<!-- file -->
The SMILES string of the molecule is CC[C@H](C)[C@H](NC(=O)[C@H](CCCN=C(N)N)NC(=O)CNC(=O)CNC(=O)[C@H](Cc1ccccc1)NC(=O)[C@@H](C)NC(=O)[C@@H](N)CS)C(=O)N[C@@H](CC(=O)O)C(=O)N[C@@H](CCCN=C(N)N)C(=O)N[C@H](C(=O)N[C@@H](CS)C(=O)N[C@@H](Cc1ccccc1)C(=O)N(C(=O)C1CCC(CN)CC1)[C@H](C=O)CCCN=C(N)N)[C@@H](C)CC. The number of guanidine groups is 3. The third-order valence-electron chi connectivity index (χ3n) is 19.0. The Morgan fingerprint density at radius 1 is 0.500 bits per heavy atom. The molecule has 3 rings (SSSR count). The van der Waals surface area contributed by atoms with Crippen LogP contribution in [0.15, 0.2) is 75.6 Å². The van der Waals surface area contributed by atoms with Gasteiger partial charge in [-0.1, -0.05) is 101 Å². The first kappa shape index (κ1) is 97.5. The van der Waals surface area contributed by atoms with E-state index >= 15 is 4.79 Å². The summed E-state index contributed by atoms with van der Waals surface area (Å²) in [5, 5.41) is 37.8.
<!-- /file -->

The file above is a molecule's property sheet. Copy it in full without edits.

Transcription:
The SMILES string of the molecule is CC[C@H](C)[C@H](NC(=O)[C@H](CCCN=C(N)N)NC(=O)CNC(=O)CNC(=O)[C@H](Cc1ccccc1)NC(=O)[C@@H](C)NC(=O)[C@@H](N)CS)C(=O)N[C@@H](CC(=O)O)C(=O)N[C@@H](CCCN=C(N)N)C(=O)N[C@H](C(=O)N[C@@H](CS)C(=O)N[C@@H](Cc1ccccc1)C(=O)N(C(=O)C1CCC(CN)CC1)[C@H](C=O)CCCN=C(N)N)[C@@H](C)CC. The number of guanidine groups is 3. The third-order valence-electron chi connectivity index (χ3n) is 19.0. The Morgan fingerprint density at radius 1 is 0.500 bits per heavy atom. The molecule has 3 rings (SSSR count). The van der Waals surface area contributed by atoms with Crippen LogP contribution in [0.15, 0.2) is 75.6 Å². The van der Waals surface area contributed by atoms with Gasteiger partial charge in [-0.1, -0.05) is 101 Å². The first kappa shape index (κ1) is 97.5. The van der Waals surface area contributed by atoms with E-state index >= 15 is 4.79 Å². The summed E-state index contributed by atoms with van der Waals surface area (Å²) in [5, 5.41) is 37.8.